MACRA will no doubt help doctors embrace—or at least, accept—health IT in a positive way, and perhaps allow them to influence and develop systems that accomplish what they need in a model that works at their level. Likewise, I think we are going to see greater value in telehealth: improving outcomes, increasing patient engagement, and offering improved communication between dialysis staff and patients who are constrained by location and the ability to travel.

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Ahmad Sharif MD, MPH, SCPM, VP Clinical Health Info Technology, Fresenius Medical Care North America

2016 reflection:

I think an important health IT achievement in 2016 was a focus on user-centered design for IT systems.

2017 expectation:

MACRA-related requirements will be drivers of many changes in the health IT world. Consumer access and control of their data through consumer-mediated data exchange initiatives will provide another approach to sharing of information and creation of a longitudinal health record. I will also be keeping a close eye on the 21st Century Cures Act as it relates to the telemedicine initiative. 

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Diana Strubler, Policy and Standards Senior Manager, Acumen Physician Solutions

2016 reflection:

Between the finalizing of the ONC’s 2015-edition final rule (that requires any certified EHR in 2018 to have API capabilities to respond to requests for certain patient data) and the agreement between the Sequoia project and CommonWell, it is very clear that the unblocking and exchanging of patient data made huge leaps in 2016.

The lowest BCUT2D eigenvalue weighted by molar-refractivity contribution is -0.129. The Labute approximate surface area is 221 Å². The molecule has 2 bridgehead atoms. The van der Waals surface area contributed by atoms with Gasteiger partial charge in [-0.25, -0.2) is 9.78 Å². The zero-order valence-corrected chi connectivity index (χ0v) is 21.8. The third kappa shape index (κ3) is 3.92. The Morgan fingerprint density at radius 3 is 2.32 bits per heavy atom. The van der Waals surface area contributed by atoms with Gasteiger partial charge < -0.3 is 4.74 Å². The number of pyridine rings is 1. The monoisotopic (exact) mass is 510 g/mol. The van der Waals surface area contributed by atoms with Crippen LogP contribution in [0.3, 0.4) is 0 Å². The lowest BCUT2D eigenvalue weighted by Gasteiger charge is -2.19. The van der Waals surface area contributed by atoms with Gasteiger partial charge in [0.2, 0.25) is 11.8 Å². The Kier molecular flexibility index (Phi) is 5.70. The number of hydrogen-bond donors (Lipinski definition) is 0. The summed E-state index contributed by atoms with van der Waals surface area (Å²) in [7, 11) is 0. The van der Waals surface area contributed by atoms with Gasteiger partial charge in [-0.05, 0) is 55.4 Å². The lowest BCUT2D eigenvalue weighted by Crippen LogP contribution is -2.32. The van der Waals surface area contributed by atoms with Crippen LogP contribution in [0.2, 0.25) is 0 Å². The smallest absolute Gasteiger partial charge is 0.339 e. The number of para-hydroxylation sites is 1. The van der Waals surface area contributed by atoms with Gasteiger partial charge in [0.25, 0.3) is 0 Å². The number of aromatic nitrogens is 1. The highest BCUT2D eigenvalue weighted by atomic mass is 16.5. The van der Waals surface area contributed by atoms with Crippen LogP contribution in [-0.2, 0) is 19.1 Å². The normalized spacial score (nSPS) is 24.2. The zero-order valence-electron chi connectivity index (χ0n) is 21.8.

2017 expectation:

It is no surprise that the new Quality Payment Program will most likely have the biggest impact on nephrology next year. The typical nephrology practice relies on Medicare for 60-70% of their total revenue (this is much higher than your average clinician!). If nephrologists are not proactive in their planning (especially starting in 2018), they may see the biggest hit to their bottom line.

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Carlos Muchiutti, Sr. Director, Product Management, Fresenius Kidney Care

2016 reflection:

In 2016 the use of technology (based on standards such as FHIR) to empower patients to take a greater and more active role in their care was one of the greatest health IT achievements in 2016—for example, by aggregating their medication list into one location.

2017 expectation:

The need and demand for the free flow of data between providers continues to grow—increasingly supported by standards such as FHIR to enable further interoperability. This now connects with the consumerization of healthcare where patients expect their doctor to have complete access to their medical records (Connected Care and the Patient Experience annual survey). Furthermore, look for innovations that expand the patient’s experience with digital interactions such as electronic messaging (between patients and their doctors) and remote visits (including video technology).